Rain Garden FAQ

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What is a rain garden?

A rain garden is an attractive garden with a special purpose — to reduce the amount of rain water and pollutants entering streams, rivers and lakes. A rain garden is a place to direct the rain from your roof or driveway, and more importantly to retain that rain onsite instead of discharging to the storm drain system. Rain gardens are typically landscaped with plant species native to our region that can survive varying wet and dry conditions, that have deep roots to improve soil conditions, and that add beauty.

Why a rain garden?

Stormwater carries pollution from yards, streets, and parking lots into the nearest body of water. One study showed that up to 50 percent of that pollution comes from things we do in our yards and gardens!

Creating a rain garden on your property can improve water quality in streams, rivers, and lakes in Minneapolis. You can use rain the way nature intended, instead of throwing this resource away. A rain garden is a natural way for you to help solve stormwater pollution problems, help recharge groundwater, protect our water resources, reduce beach closures and provide improved habitat areas for wildlife.

What makes a rain garden different from any other perennial garden?

A rain garden is bowl or saucer shaped, not mounded or flat like other perennial gardens. It is not just a pretty garden; it is designed with deep, loose soil, specifically to collect and absorb rain that would otherwise run off your property, and/or to solve wet spot problems where water is already collecting.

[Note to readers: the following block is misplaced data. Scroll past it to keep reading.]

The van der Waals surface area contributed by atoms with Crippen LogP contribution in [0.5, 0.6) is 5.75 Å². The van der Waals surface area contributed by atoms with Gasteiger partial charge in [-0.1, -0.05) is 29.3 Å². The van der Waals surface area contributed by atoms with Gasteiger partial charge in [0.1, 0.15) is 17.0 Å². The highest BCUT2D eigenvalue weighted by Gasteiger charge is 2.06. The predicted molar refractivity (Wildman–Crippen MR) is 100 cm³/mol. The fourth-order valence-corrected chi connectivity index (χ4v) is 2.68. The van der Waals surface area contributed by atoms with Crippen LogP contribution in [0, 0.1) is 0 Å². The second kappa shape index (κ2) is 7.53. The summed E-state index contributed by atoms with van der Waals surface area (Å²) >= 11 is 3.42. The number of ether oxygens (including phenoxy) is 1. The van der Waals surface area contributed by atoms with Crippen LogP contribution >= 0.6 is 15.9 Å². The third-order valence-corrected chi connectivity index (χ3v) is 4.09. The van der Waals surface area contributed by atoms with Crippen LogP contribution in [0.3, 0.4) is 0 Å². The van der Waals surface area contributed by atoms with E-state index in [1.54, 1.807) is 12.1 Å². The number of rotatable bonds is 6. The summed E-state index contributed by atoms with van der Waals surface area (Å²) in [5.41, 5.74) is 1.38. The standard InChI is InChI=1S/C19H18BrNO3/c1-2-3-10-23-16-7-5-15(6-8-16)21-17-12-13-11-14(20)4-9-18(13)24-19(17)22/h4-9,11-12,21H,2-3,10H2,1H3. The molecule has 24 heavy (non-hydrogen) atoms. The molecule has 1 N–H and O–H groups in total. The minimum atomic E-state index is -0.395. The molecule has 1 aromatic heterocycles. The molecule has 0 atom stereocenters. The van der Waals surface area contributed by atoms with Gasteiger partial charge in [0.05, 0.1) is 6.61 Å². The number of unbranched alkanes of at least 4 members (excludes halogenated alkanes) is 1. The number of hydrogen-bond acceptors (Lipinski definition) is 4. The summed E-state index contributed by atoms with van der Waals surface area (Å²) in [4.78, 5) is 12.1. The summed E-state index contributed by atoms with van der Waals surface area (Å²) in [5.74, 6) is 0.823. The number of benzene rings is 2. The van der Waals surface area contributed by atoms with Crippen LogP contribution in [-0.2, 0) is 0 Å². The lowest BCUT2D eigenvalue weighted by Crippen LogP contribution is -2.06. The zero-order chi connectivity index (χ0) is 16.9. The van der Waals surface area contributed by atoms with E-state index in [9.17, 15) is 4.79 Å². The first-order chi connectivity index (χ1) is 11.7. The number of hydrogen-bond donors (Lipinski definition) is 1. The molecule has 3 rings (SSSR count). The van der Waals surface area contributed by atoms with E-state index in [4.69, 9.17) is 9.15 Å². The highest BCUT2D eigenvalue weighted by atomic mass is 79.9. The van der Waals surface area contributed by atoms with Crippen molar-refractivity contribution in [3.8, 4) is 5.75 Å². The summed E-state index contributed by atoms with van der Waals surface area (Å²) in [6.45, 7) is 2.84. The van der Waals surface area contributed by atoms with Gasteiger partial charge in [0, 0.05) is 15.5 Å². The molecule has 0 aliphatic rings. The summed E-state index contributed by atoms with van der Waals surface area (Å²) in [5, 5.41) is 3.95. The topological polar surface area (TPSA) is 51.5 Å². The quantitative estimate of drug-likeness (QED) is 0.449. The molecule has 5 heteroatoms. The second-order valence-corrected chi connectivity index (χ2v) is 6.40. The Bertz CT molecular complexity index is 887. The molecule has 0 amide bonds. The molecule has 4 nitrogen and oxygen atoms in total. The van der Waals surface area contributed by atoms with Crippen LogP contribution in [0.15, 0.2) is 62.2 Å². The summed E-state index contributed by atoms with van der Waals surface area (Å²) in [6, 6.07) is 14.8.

How long does water stay in a rain garden?

If designed and installed correctly, rain gardens typically do not have standing water for more than 48 hours. Be sure to test the soil type and infiltration rate, or percolation rate, before beginning your rain garden. Rain gardens may not be appropriate for all locations in Minneapolis – high water tables, clay soils and bedrock locations may inhibit the infiltration.

Are rain gardens breeding areas for mosquitoes?

To reproduce, mosquitoes require a number of days of standing water. There is rarely standing water long enough in a well-designed rain garden to allow mosquitoes to reproduce. In fact, rain gutters on homes are much more likely to produce mosquitoes than a rainwater garden.

Can the water in rain gardens be a hazard for small children?

During storms rain gardens can fill with standing water but this is typically no more than 18”. This water will begin to recede immediately after the rain has stopped, emptying in a matter of minutes or hours.

What happens to the plants when we have a dry period?

Native plants can live and thrive in a range of weather conditions, providing deep root structures. Those that are used to having their “toes” wet are placed in the lowest part of the garden and can withstand wet and some dry periods. Plants that like drier soil are placed on the banks of the garden and can withstand some wet and very dry conditions.

How large must a rain garden be to work?

Rain gardens should be designed to be able to completely infiltrate all of the water that flows into them within 24 hours. Any water that stays onsite instead of running into a storm drain or toward our lakes, river and creeks helps water quality. Rain gardens of any size will have a positive impact.

Source: Minneapolis Public Works Department, Surface Water & Sewers Division